MEANING AND EVERYDAY LIFE
But let's begin more simply with the familiar discourses of everyday life and consider the tacit rhetorical assumptions of a couple of ordinary Americans whom I will call, for ease of reference, George and Louise. Friday morning, George comes down to breakfast and the newspaper, observes while pouring milk on his cornflakes that the carton says "sell by September 15," which was two days ago, and, fearing the milk may be spoiling, plays safe and empties the carton in the sink. He reads a front-page story on a bond proposal to fund new buildings in his local school district and accepts the objectivity of the report along with the display of evidence supporting the need for new taxes to pay for the borrowing. He's unhappy, however, about Hispanic "aliens" driving up enrollment, and also with school programs that seem to put "multiculturalism" ahead of learning English. Turning to the editorial page, he finds a piece on global warming to be mere opinion, unsubstantiated by facts, its author melodramatic, and decides to withhold judgment until dispassionate science quiets the noise of discordant voices. As for the ad on page 6 hawking "eye-catching cosmetics," he recognizes the manipulative play of words, smirks briefly at the ad's fictions of beauty and sexuality, which he knows were conjured for commercial advantage, and dismisses its claims.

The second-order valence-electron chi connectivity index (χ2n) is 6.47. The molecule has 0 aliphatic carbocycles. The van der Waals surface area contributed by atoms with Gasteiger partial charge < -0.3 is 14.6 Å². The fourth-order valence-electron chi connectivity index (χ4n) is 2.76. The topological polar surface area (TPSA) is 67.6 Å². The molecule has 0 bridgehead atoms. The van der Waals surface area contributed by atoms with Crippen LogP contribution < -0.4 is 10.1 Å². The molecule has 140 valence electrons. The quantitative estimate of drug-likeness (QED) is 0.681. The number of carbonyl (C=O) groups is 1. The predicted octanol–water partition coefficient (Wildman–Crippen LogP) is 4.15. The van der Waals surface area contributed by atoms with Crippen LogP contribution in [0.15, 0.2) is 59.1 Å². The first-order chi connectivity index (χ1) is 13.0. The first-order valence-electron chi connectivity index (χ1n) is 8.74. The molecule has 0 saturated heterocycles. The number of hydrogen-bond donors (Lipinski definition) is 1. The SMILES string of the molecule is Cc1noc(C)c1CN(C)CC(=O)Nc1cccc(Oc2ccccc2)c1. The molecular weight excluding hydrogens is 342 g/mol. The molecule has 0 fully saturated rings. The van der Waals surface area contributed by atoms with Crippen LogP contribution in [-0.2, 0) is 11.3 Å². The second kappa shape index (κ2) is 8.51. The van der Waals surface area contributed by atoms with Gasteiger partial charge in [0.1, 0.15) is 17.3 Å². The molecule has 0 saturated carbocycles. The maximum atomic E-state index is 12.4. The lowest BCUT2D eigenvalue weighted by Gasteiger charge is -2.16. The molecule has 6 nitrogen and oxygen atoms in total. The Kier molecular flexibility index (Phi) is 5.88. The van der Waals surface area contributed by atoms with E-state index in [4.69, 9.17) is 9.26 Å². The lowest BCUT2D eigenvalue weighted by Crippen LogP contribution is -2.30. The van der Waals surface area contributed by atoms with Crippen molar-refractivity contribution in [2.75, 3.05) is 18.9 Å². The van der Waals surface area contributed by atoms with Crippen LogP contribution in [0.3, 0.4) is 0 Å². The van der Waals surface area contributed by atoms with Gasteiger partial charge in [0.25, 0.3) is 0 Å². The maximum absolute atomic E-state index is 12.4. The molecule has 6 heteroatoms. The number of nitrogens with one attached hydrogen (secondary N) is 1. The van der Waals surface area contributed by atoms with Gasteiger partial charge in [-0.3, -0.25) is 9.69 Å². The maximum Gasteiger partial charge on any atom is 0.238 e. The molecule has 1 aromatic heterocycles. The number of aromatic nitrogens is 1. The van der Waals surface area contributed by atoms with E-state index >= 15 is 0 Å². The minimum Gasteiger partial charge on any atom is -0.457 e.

Reaching his office building later in the morning, he glances at the sign in the elevator warning not to exceed a limit of twelve occupants, takes it as an engineer's appraisal, casually estimates the number of his fellow travelers, and rides confidently to his workplace. He spends part of his work time writing proposals to potential business customers that detail how his consulting firm can troubleshoot their management practices and present software solutions. He is confident that his statements are accurate, unbiased, clear, and true, as professional writing is supposed to be, and he trusts that the precision of the language will allow the document to have contractual force if his firm's bid is accepted. Arriving home that afternoon, he sorts his mail, saving a notice of jury duty in two weeks and throwing away a breathless proclamation that he has won a Caribbean cruise, not bothering to open the official-looking envelope. He listens to a phone message from his mother but dismisses her familiar complaint that he "never calls" as an unreasonable plea for attention. In the evening, he watches the televised hearing on a Supreme Court nominee, marking the candidate's views on the first and second amendments. Before bedtime, he amuses himself with a history of the Crimean war; he rarely reads novels and doesn't like poetry. First thing Saturday morning, George, a devout Catholic, goes to confession at his church, admits to the priest that he has failed recently to "keep holy the Sabbath day," and earnestly recites the requisite Hail, Marys and Our Fathers as penance, confident that he has been forgiven. On the way home, he notices a traffic sign saying "No U Turn." He makes a U turn anyway to park in front of his house, interpreting the meaning of the sign as "don't turn unless you're sure there is no oncoming traffic."